Lackawanna Cut-Off progress chugging along
Getting to New York City from Scranton by train will take two hours and 50 minutes.
The train’s been delayed for decades but with another chance at federal funding, proponents and passengers might finally get to board.
“This is our best shot in about 40 years to get this kind of funding," said Larry Malski, president of the Pennsylvania Northeast Regional Railroad Authority (PNRRA).
This March the authority is submitting an application to the Federal Railroad Administration (FRA) to restore the train line. The FRA chooses which rail projects will be funded by money included in the Bipartisan Infrastructure Law.
“We will be competing with many other corridors across the entire country, for a chunk of that $66 billion," Malski said.
According to Amtrak, its National Network Map has remained relatively unchanged since 1971. That's when the organization was created by Congress to be the nation’s rail operator. The organization released a study in June 2021 that identified 39 passenger rail corridors throughout the country that they believe could be successful. A local route to New York City — called the Lackawanna Cut-Off line — would be part of Amtrak’s Northeast Corridor.
“So with that we kind of very proactively and aggressively jumped on that and started communications and meetings with Amtrak," said Malski.
The local authority paid Amtrak $400,000 to complete an extremely detailed study.
That study, which is set to be released in two to three weeks, will be a helpful part of their funding application to the FRA, he said.
It looks at how much track upgrades will cost and the train’s ridership numbers. It also gives train schedules: Amtrak is proposing three trains run each way everyday between the Electric City and Penn Station in Manhattan.
The study also identifies stops. After leaving from the Lackawanna Transit Center in Scranton, the train will stop in Mount Pocono, then East Stroudsburg before it heads into New Jersey. There it will stop in Blairstown, Dover, Morristown and lastly in Newark, at a station 10 minutes from the international airport, before terminating in New York.
“It gets you right into Penn Station downtown, straight in the heart of Manhattan, which has always been a desire and a goal of people wanting to go over this route," Malski said.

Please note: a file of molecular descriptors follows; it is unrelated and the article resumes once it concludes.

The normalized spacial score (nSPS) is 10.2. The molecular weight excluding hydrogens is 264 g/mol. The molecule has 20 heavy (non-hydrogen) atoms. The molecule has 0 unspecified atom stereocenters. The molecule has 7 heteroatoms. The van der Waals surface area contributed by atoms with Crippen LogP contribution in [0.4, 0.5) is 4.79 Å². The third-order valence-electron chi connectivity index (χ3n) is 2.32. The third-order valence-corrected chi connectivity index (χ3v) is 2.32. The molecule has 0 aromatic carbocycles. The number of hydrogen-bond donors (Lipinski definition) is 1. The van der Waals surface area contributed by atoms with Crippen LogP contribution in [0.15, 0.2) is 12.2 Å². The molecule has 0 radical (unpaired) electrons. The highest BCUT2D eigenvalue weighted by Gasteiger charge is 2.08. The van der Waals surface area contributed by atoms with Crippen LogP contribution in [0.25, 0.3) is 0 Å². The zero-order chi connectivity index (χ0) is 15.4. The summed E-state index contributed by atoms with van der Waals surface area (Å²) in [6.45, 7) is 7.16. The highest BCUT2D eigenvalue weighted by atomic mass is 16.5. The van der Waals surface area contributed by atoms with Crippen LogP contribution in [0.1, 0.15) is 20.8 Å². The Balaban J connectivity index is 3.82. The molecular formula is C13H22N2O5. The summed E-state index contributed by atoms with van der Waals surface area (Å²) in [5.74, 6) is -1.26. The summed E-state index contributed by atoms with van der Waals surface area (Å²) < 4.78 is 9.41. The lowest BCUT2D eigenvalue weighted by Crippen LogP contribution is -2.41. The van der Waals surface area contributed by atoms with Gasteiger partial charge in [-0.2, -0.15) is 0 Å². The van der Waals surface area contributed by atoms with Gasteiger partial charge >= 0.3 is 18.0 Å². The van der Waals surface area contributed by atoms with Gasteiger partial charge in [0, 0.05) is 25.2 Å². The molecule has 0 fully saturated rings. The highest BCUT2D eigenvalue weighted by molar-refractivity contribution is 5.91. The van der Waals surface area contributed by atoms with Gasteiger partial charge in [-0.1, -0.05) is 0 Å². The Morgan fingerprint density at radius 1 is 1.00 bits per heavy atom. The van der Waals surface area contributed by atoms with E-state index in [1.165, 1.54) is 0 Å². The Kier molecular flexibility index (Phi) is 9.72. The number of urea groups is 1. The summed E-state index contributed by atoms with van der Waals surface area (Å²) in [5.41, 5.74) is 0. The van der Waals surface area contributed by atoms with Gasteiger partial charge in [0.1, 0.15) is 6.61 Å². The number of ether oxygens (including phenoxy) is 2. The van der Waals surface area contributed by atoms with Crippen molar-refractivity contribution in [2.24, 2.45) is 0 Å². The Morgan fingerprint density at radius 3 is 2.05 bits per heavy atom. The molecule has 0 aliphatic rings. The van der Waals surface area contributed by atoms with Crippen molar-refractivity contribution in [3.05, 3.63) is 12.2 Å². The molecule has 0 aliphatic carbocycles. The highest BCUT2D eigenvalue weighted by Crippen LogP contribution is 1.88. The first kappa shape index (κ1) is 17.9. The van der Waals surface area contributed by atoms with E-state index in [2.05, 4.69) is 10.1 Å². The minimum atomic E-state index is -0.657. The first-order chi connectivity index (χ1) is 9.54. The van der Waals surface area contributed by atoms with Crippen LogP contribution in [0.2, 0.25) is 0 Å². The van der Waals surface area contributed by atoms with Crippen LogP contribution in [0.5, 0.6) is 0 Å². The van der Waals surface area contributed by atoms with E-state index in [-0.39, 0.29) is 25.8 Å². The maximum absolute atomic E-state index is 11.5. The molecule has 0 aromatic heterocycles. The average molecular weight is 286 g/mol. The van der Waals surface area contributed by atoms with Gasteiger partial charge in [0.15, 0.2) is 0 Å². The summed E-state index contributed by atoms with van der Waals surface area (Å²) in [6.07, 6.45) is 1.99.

The railroad authority owns the track between Scranton and the Delaware Water Gap; the New Jersey Transit Authority owns the rest of the track into New York. The Lackawanna Cut-Off is a state-supported Amtrak Rail Corridor, he said. So the Pennsylvania Department of Transportation is an important part of the process.
Malski said the train will not be primarily used by commuters but rather those riding for business, recreation, tourism and educational and medical purposes.
“The other major thing that this Amtrak service is going to provide is quality of travel that doesn't exist on any other mode," he said.
Passengers can get up and walk during the ride. There will be food and beverage services for breakfast, lunch and dinner.
On June 15, U.S. Rep. Matt Cartwright and U.S. Senator Bob Casey sent letters of support to the FRA. Chris Barrett, president and CEO of the Pocono Mountains Visitors Bureau, was among those who signed the letter. He’s remaining cautiously optimistic.
“We know that there is a lot of competition for those federal funds. But I think the region really put its best foot forward in many ways," Barrett said.
Restoring the line will benefit the Poconos and the region, he added.
“That's only going to enhance the folks who don't have ... available transportation to be able to visit us," he said.
The Poconos is seeing a resurgence in tourism, especially with attractions like the outdoor water parks and outdoor recreation opportunities like hiking, biking, boating and skiing, Barrett said.
“We're definitely a four season destination," he said.
The train will give residents an alternative way to visit not just Manhattan and the city’s other four boroughs but it will provide a gateway to major airports and other cities, Barrett said.
“It opens up New York City to us a little bit more from a cultural standpoint. So that's great, I think for for our own region," he said.
Malski said 50 years ago, many of the railroads went bankrupt; taxpayer money was going towards the interstate highway systems.
The last time a passenger train ran between Scranton and near New York was Jan. 19, 1970. Its last stop was in Hoboken, New Jersey, where the word “Lackawanna” still runs vertically down a brown brick clock tower near the train terminal.
The railroad authority has until March 20 to submit its final application to the Federal Railroad Administration to apply for funding for the train. The FRA is expected to make its decision on which projects will be funded by May 23.